Although confined to a wheelchair and more or less unable to speak or move since suffering a stroke in 2013, Bouteflika had himself confirmed in office a year later. The state apparatus conducted the election campaign on his behalf. From this moment on, his own presence was restricted to a large portrait showing the old man in better times and representing him at official events – a major humiliation for the 40 million Algerians.

To appease the first signs of any discontent within the populace, the regime pledged a new constitution, one that could hold its own with the world's most democratic constitutions. Far-reaching political, economic and social reforms were to be hammered out by a national conference. But Bouteflika remained true to form and broke his promise yet again.

Although Bouteflika was evidently weakened, his clan – a band of politicians and businessmen most of whom hail from the Algerian-Moroccan border region – succeeded in gaining the upper hand in a power struggle that had been smouldering for years. Counting on the support of the Chief of Staff Ahmed Gaid Salah, appointed to his role by Bouteflika himself, they dismissed the notoriously omnipotent intelligence service chief Mohamed Mediene in 2014 and sidelined his allies within the state apparatus and commerce.

Unexpected glimmer of hope

Anti-Bouteflika protests on 10 March 2019 in Algiers (photo: Reuters)
Democratic awakening sweeps aside lethargy and political abstinence: "Algeria is surprising the world with a very switched-on and self-assured civil society that has learnt from its own experiences and those of other Arab nations. And these experiences show that the old-established regimes cannot be trusted," writes Bachir Amroune

The constitution was indeed amended in 2016. But instead of the promised democratisation, the powers of the President were extended. Frustration began to set in among his opponents.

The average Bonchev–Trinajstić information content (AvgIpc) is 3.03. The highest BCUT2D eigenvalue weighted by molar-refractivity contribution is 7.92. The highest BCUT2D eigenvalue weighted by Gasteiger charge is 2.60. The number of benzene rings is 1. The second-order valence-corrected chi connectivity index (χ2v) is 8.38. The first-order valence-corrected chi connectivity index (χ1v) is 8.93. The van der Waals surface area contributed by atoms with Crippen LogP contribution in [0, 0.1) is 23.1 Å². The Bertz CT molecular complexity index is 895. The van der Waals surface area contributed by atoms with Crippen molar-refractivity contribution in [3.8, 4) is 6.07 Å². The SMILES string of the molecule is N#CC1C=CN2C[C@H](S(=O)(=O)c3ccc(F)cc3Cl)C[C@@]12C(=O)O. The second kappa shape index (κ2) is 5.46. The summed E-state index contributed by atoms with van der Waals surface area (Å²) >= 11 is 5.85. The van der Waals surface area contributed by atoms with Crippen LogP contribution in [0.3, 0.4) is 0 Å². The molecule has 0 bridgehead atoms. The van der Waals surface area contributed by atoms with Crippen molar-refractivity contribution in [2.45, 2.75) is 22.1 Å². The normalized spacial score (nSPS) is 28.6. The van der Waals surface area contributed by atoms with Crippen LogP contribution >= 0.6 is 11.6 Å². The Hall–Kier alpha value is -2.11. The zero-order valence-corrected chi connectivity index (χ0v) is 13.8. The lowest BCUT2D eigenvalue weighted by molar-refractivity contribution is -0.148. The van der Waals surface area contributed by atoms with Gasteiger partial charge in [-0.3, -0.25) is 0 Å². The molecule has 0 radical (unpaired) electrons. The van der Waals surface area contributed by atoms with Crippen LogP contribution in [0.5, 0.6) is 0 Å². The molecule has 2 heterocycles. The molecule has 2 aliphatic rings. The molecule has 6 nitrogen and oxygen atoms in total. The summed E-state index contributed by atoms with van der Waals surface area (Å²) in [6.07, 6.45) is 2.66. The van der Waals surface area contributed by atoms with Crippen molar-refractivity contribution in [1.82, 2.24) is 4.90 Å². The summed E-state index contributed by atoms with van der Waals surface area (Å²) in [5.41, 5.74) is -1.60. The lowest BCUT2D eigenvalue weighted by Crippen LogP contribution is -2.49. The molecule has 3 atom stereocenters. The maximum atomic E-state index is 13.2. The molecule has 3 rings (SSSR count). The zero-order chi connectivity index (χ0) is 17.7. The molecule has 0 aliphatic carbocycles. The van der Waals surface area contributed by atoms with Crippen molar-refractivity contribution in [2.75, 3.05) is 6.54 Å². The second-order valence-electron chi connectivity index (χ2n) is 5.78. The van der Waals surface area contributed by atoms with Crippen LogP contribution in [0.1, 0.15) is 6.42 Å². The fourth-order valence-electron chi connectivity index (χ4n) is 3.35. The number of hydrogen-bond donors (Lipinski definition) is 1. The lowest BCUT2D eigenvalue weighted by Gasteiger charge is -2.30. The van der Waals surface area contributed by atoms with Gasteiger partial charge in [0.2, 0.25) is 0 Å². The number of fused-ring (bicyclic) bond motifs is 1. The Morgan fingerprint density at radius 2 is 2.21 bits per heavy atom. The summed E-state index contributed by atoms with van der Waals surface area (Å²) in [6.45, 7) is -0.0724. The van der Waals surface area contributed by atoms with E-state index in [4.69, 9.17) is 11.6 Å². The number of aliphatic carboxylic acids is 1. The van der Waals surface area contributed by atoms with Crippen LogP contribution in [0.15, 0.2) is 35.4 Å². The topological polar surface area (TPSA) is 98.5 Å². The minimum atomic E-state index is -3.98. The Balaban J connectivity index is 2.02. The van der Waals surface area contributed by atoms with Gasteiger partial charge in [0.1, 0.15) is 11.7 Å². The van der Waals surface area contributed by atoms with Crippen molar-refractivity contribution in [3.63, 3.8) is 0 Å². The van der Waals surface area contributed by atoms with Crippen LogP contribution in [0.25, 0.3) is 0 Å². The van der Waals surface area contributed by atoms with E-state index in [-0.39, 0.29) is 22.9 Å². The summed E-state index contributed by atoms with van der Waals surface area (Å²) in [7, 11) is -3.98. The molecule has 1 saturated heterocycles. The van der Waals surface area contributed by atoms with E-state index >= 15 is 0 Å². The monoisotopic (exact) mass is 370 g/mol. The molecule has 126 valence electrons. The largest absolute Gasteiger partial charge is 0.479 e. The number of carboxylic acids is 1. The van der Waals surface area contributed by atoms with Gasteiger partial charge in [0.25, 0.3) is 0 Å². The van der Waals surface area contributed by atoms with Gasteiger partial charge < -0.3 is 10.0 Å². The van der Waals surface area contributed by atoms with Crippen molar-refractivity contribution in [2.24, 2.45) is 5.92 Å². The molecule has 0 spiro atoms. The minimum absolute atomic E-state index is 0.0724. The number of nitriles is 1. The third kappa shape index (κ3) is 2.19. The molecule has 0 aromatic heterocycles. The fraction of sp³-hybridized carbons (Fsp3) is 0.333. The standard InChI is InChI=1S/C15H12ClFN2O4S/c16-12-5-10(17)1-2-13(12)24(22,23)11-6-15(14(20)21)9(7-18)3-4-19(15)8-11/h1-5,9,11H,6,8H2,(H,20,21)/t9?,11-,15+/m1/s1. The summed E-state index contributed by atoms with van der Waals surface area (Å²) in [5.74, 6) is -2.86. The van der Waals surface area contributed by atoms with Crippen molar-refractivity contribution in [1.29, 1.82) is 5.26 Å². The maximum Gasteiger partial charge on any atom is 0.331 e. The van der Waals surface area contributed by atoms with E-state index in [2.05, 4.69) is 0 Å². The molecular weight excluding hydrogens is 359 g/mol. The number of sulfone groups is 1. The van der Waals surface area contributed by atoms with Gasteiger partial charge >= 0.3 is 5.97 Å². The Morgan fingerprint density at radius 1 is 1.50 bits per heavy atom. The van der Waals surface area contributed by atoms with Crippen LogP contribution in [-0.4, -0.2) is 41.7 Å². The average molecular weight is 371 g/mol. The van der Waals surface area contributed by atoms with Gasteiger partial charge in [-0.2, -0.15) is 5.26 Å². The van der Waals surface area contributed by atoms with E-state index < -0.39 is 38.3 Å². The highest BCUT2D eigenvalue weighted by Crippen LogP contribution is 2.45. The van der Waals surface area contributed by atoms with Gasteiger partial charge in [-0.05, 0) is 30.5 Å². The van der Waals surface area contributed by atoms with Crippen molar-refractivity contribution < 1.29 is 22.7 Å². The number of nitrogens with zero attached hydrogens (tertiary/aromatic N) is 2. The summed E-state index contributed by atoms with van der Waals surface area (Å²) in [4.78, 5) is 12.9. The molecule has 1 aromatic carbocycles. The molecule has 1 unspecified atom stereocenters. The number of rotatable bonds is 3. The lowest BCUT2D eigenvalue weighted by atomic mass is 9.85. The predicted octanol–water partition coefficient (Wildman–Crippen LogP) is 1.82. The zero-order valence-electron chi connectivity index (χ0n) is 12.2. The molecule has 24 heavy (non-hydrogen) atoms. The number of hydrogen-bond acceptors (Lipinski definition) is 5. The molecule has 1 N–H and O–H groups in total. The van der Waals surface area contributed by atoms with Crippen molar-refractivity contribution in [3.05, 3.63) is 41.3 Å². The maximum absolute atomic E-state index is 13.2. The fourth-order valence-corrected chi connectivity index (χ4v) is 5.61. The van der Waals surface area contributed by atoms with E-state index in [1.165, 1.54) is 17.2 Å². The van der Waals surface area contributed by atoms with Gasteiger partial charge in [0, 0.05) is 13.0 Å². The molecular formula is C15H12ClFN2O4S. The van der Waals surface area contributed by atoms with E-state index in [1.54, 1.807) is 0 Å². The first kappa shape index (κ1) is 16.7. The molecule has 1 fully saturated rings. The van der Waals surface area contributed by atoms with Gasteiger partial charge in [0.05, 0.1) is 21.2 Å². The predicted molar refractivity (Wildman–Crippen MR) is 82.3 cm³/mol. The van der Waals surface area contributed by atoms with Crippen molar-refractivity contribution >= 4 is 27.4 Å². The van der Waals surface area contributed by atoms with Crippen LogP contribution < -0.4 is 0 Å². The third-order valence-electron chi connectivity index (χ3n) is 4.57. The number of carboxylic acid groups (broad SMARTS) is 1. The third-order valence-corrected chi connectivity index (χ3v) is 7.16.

Bouteflika's clan felt so secure that it forced his candidacy for a fifth term. Critics were detained; there were attempts to keep the populace in check through references to the civil wars in Syria and Libya and the nation's own civil war in the 1990s. But it is on this decisive point that the rulers misjudged the people.

Since 22 February 2019 – even in the capital Algiers where public assembly is prohibited – hundreds of thousands of people have joined protests nationwide, demanding the withdrawal of Bouteflika's candidacy. When the regime dug in its heels and threatened civil war, some 20 million people demonstrated against the decision and called for the dismissal of the entire regime on the two days following.

The demonstrations are very well-organised and pass off peacefully. The atmosphere is like that of a carnival. All population groups march side by side, holding placards aloft with slogans associated with movements to which the government otherwise ascribes irreconcilable hostility.

In view of this harmony and the unprecedented masses involved, the regime has attempted to manoeuvre and play for time. Beginning with the withdrawal of Bouteflika's candidacy, via the promise to hold a vote on a new constitution, right through to the announcement that the possibility of Bouteflika's constitutional removal would be looked into, all of the regime's manoeuvres have been met with collective rejection.

The protest movement even refuses to name leaders to negotiate with the regime, because they do not view it as a viable partner.

Algeria is surprising the world with a very switched-on and self-assured civil society that has learnt from its own experiences and those of other Arab nations. And these experiences show that the old-established regimes cannot be trusted. Only once the current system has been disempowered, are Algerians planning to appoint a number of figures known for their integrity to lead the transitional phase, during which a second republic will be founded, one that will at last be democratic. Thus far, this strategy would appear to be paying off astonishingly well.

Bachir Amroune

© Qantara.de 2013

Translated from the German by Nina Coon

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